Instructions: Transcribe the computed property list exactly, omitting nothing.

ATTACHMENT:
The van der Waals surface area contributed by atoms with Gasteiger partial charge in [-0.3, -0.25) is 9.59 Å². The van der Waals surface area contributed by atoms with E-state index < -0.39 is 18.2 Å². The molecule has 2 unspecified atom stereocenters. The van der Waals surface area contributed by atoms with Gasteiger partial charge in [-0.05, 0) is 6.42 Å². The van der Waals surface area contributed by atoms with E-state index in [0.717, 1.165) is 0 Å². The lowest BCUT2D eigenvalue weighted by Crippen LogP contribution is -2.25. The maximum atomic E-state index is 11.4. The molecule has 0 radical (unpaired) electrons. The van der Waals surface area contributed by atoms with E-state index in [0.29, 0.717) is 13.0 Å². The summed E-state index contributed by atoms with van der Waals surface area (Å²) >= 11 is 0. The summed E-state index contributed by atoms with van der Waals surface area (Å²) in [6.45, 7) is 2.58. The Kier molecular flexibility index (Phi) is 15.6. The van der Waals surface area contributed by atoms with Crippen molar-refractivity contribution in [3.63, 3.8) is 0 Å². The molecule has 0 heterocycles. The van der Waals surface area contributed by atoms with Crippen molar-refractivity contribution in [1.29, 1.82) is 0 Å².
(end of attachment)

The van der Waals surface area contributed by atoms with Gasteiger partial charge in [-0.3, -0.25) is 9.59 Å². The van der Waals surface area contributed by atoms with E-state index < -0.39 is 18.2 Å². The molecule has 2 unspecified atom stereocenters. The van der Waals surface area contributed by atoms with Gasteiger partial charge in [-0.05, 0) is 6.42 Å². The van der Waals surface area contributed by atoms with E-state index in [0.717, 1.165) is 0 Å². The lowest BCUT2D eigenvalue weighted by Crippen LogP contribution is -2.25. The maximum atomic E-state index is 11.4. The molecule has 0 radical (unpaired) electrons. The van der Waals surface area contributed by atoms with E-state index in [0.29, 0.717) is 13.0 Å². The summed E-state index contributed by atoms with van der Waals surface area (Å²) >= 11 is 0. The summed E-state index contributed by atoms with van der Waals surface area (Å²) in [6.45, 7) is 2.58. The Kier molecular flexibility index (Phi) is 15.6. The van der Waals surface area contributed by atoms with Crippen molar-refractivity contribution in [3.63, 3.8) is 0 Å². The molecule has 0 heterocycles. The van der Waals surface area contributed by atoms with Crippen molar-refractivity contribution in [1.29, 1.82) is 0 Å².